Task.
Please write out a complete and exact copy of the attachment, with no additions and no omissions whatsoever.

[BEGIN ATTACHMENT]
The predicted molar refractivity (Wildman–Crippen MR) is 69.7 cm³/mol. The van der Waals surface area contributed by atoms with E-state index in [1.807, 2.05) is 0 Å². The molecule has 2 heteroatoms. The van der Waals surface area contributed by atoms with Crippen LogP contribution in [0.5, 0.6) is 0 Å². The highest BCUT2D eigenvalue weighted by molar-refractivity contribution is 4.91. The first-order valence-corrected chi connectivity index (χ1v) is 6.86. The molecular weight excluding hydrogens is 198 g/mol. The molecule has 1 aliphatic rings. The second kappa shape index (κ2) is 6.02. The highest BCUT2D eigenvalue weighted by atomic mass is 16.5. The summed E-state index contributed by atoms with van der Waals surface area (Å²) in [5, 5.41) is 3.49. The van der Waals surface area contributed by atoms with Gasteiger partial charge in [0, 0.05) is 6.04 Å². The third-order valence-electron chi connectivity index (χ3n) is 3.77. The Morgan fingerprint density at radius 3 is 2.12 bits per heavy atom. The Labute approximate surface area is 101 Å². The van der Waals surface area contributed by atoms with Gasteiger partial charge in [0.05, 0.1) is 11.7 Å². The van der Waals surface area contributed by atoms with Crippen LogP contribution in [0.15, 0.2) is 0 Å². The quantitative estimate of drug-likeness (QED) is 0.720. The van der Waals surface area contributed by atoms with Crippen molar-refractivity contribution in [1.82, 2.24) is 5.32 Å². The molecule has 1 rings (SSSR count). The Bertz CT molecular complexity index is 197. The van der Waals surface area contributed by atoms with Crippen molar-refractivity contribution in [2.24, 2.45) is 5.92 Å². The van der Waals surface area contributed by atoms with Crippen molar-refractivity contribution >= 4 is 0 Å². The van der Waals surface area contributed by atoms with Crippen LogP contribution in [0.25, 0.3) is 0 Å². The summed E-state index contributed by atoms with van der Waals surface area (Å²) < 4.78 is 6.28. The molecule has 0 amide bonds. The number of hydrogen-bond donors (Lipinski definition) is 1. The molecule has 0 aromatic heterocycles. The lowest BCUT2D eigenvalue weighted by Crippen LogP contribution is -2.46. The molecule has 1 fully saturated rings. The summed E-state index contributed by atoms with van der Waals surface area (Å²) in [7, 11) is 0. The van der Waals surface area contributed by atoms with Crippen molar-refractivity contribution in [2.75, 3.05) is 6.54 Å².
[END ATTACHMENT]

The predicted molar refractivity (Wildman–Crippen MR) is 69.7 cm³/mol. The van der Waals surface area contributed by atoms with E-state index in [1.807, 2.05) is 0 Å². The molecule has 2 heteroatoms. The van der Waals surface area contributed by atoms with Crippen LogP contribution in [0.5, 0.6) is 0 Å². The highest BCUT2D eigenvalue weighted by molar-refractivity contribution is 4.91. The first-order valence-corrected chi connectivity index (χ1v) is 6.86. The molecular weight excluding hydrogens is 198 g/mol. The molecule has 1 aliphatic rings. The second kappa shape index (κ2) is 6.02. The highest BCUT2D eigenvalue weighted by atomic mass is 16.5. The summed E-state index contributed by atoms with van der Waals surface area (Å²) in [5, 5.41) is 3.49. The van der Waals surface area contributed by atoms with Gasteiger partial charge in [0, 0.05) is 6.04 Å². The third-order valence-electron chi connectivity index (χ3n) is 3.77. The Morgan fingerprint density at radius 3 is 2.12 bits per heavy atom. The Labute approximate surface area is 101 Å². The van der Waals surface area contributed by atoms with Gasteiger partial charge in [0.05, 0.1) is 11.7 Å². The van der Waals surface area contributed by atoms with Crippen LogP contribution in [0.15, 0.2) is 0 Å². The quantitative estimate of drug-likeness (QED) is 0.720. The van der Waals surface area contributed by atoms with Crippen molar-refractivity contribution in [1.82, 2.24) is 5.32 Å². The molecule has 1 rings (SSSR count). The Bertz CT molecular complexity index is 197. The van der Waals surface area contributed by atoms with Crippen molar-refractivity contribution in [2.24, 2.45) is 5.92 Å². The van der Waals surface area contributed by atoms with Crippen molar-refractivity contribution >= 4 is 0 Å². The van der Waals surface area contributed by atoms with Crippen LogP contribution in [0.25, 0.3) is 0 Å². The summed E-state index contributed by atoms with van der Waals surface area (Å²) < 4.78 is 6.28. The molecule has 0 amide bonds. The number of hydrogen-bond donors (Lipinski definition) is 1. The molecule has 0 aromatic heterocycles. The lowest BCUT2D eigenvalue weighted by Crippen LogP contribution is -2.46. The molecule has 1 fully saturated rings. The summed E-state index contributed by atoms with van der Waals surface area (Å²) in [7, 11) is 0. The van der Waals surface area contributed by atoms with Crippen molar-refractivity contribution in [2.75, 3.05) is 6.54 Å².